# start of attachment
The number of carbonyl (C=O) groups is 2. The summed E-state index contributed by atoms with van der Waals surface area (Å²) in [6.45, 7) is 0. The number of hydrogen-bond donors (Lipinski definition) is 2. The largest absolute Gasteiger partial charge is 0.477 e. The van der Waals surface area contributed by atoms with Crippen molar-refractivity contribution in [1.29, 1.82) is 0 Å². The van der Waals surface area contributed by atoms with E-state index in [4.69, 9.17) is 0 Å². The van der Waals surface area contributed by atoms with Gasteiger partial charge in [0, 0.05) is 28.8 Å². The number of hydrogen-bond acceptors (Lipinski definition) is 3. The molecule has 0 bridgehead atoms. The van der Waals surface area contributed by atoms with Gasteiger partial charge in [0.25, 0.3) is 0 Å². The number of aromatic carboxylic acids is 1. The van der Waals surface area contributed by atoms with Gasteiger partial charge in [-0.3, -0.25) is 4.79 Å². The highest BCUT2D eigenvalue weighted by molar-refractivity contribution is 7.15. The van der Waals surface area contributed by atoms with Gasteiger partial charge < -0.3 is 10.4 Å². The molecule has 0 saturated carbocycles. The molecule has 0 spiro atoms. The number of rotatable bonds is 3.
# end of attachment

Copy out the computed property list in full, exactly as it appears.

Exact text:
The number of carbonyl (C=O) groups is 2. The summed E-state index contributed by atoms with van der Waals surface area (Å²) in [6.45, 7) is 0. The number of hydrogen-bond donors (Lipinski definition) is 2. The largest absolute Gasteiger partial charge is 0.477 e. The van der Waals surface area contributed by atoms with Crippen molar-refractivity contribution in [1.29, 1.82) is 0 Å². The van der Waals surface area contributed by atoms with E-state index in [4.69, 9.17) is 0 Å². The van der Waals surface area contributed by atoms with Gasteiger partial charge in [0, 0.05) is 28.8 Å². The number of hydrogen-bond acceptors (Lipinski definition) is 3. The molecule has 0 bridgehead atoms. The van der Waals surface area contributed by atoms with Gasteiger partial charge in [0.25, 0.3) is 0 Å². The number of aromatic carboxylic acids is 1. The van der Waals surface area contributed by atoms with Gasteiger partial charge in [-0.3, -0.25) is 4.79 Å². The highest BCUT2D eigenvalue weighted by molar-refractivity contribution is 7.15. The van der Waals surface area contributed by atoms with Gasteiger partial charge < -0.3 is 10.4 Å². The molecule has 0 saturated carbocycles. The molecule has 0 spiro atoms. The number of rotatable bonds is 3.